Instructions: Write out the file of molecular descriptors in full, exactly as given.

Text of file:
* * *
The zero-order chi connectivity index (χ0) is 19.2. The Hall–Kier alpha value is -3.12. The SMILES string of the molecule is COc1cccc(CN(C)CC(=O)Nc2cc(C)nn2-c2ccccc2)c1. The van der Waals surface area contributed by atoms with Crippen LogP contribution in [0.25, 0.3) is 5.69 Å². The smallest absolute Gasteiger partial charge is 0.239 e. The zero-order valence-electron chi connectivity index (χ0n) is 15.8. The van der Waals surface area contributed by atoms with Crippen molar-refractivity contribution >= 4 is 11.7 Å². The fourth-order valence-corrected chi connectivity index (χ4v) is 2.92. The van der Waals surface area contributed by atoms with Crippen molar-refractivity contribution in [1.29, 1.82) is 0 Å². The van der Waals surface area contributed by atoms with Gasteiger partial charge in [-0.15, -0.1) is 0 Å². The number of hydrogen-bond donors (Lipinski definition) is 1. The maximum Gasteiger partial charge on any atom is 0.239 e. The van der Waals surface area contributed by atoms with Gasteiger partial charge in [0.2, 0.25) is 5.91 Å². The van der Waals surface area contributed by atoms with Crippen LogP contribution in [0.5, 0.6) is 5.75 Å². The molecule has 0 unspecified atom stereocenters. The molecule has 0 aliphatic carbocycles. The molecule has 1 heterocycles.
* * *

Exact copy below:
The zero-order chi connectivity index (χ0) is 19.2. The Hall–Kier alpha value is -3.12. The SMILES string of the molecule is COc1cccc(CN(C)CC(=O)Nc2cc(C)nn2-c2ccccc2)c1. The van der Waals surface area contributed by atoms with Crippen LogP contribution in [0.25, 0.3) is 5.69 Å². The smallest absolute Gasteiger partial charge is 0.239 e. The zero-order valence-electron chi connectivity index (χ0n) is 15.8. The van der Waals surface area contributed by atoms with Crippen molar-refractivity contribution >= 4 is 11.7 Å². The fourth-order valence-corrected chi connectivity index (χ4v) is 2.92. The van der Waals surface area contributed by atoms with Crippen molar-refractivity contribution in [1.29, 1.82) is 0 Å². The van der Waals surface area contributed by atoms with Gasteiger partial charge in [-0.15, -0.1) is 0 Å². The number of hydrogen-bond donors (Lipinski definition) is 1. The maximum Gasteiger partial charge on any atom is 0.239 e. The van der Waals surface area contributed by atoms with Gasteiger partial charge in [0.2, 0.25) is 5.91 Å². The van der Waals surface area contributed by atoms with Crippen LogP contribution in [0.5, 0.6) is 5.75 Å². The molecule has 0 unspecified atom stereocenters. The molecule has 0 aliphatic carbocycles. The molecule has 1 heterocycles.